Britain before worst wheat harvest since 1980s

According to the National Farmers' Union, the UK's wheat harvest is likely to decline significantly this year and, after consecutive seasons of extreme weather, close a turbulent year for UK agriculture. Yields could drop by about a third, with the worst harvest predicted since the 1980s, the farmers' organization said.
"We have seen very challenging conditions across the country," said Tom Bradshaw, NFU vice president and arable farmer in Essex. “Yields have decreased and this appears to be the lowest harvest in about 30 years. The qualities are very different and we don't know anything about it before everything has been harvested ".
The good growing conditions in summer, when around half of the wheat crop across the country was harvested, ended last week in many regions with violent thunderstorms after the mini heatwave, when temperatures were highest above 34 ° C.
The problems with the harvest started at the beginning of the year. While this spring was the sunniest since comparable measurements began in 1929 and much drier than usual, it followed the wettest February ever recorded.Storms Ciara and Dennis hit many regions of the UK early and mid-month, causing widespread flooding, followed by Storm Jorge.
After a soaked winter, the soil was too wet in many areas and the further downpours in February made many farmers unable to till their fields. For many, the start of the growing season was bad. All of this was followed by a dry period, which meant germination was difficult and delayed in many places, Bradshaw told the British Guardian.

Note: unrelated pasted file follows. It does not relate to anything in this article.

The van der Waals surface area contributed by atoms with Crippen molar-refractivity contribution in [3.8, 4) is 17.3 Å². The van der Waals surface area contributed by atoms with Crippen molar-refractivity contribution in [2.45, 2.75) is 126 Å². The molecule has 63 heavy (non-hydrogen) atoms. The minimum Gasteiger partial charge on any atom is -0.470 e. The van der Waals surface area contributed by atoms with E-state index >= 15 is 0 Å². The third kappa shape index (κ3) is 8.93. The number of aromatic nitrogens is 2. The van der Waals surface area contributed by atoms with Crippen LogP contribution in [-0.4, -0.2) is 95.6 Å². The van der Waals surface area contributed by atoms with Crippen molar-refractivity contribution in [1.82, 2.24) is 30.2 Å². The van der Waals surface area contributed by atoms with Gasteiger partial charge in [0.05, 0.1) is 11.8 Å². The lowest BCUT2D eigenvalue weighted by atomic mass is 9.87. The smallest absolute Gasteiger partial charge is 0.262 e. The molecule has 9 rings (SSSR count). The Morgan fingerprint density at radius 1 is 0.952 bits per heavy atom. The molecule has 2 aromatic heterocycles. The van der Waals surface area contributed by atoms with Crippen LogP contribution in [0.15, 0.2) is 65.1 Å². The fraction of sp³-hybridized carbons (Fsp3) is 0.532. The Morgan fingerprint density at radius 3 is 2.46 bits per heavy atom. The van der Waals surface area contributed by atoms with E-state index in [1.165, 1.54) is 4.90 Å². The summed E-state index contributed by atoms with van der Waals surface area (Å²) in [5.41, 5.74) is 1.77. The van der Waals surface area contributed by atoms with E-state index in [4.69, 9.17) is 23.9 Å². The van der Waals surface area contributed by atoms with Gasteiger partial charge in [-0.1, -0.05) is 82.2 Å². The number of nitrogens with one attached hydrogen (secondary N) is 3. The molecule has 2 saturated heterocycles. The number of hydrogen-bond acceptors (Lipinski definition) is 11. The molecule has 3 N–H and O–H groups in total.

As a result, it could be the weakest wheat crop in 30 years, Bradshaw said. He estimated that yields would drop around 30-35% across the country and possibly even lower in some places. That would make the UK more likely to become a net importer of grain this year.
It is unlikely that there will be problems importing grain as other parts of the world have had good harvests. It's been a difficult year for UK farmers. Grain farmers will be under pressure if the UK leaves the EU at the end of the year without an agreement.Then the tariff regime would mean a catastrophe for agricultural exports. Because of this, many UK farmers will want to sell their barley harvest before the end of December, which may mean they will have to accept lower prices. "We have a well-known export market now, but uncertainty will increase from January," said Bradshaw.

Hansa Terminhandel GmbH
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